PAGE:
Community websites are considered Web 2.0. However, if there are Web 2.0 websites, then there should be the older versions—the Web 1.0. Many are still confused on how to determine the difference between the two Web versions. The best way to determine the difference between the two is to define them first.
The Web 1.0 is the older mode of World Wide Web. Any website which was designed or styled before the Web 2.0 phenomenon are all considered as part of the Web 1.0. In other words, the Web 1.0 refers to the websites before the boom of Internet usage through community websites.
Meanwhile, the Web 2.0 is described as the developments done to the technology of World Wide Web and its web design. The Web 2.0 is aiming to develop the creativity, collaboration, functionally, and information sharing of the Web. The development of the Web 2.0 has made a lot to the evolution of different web-based communities like social networking sites and blogs.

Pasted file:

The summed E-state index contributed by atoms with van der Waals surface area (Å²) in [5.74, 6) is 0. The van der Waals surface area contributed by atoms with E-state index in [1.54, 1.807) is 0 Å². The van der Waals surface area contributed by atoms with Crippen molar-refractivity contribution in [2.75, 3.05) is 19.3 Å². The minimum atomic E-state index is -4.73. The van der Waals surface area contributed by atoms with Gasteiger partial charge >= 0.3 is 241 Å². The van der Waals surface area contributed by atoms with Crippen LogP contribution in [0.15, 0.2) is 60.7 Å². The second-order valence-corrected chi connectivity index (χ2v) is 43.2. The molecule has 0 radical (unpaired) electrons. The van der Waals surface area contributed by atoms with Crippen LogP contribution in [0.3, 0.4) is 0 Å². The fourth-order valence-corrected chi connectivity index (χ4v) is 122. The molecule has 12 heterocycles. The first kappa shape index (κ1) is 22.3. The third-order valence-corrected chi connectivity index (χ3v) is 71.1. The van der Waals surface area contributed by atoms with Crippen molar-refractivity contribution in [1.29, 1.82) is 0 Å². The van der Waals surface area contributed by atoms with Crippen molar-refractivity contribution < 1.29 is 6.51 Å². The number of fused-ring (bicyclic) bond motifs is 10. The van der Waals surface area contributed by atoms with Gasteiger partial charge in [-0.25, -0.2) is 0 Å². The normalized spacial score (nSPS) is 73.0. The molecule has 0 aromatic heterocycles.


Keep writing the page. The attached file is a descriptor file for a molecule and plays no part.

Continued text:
There are obvious design elements that are only used for the Web 1.0 and not present in the Web 2.0. One of these is the static web pages compared to the dynamic contents generated by users in the other version. The Web 1.0 also uses framesets and tags that were introduced during the so-called first browser war. This also features online guestbooks and GIF buttons. The typical size of Web 1.0 is 88×31 pixels.
However, the Web 2.0 is featuring different techniques like cascading style sheets, microformats, folksonomies, rich Internet applications, mashups, wikis, forums, Internet privacy, syndication, REST, and APIs.
Overall, it can be said that the Web 2.0 is more advanced and easier to use. But the power of Web 1.0 can never be denied with other websites specially those made for businesses.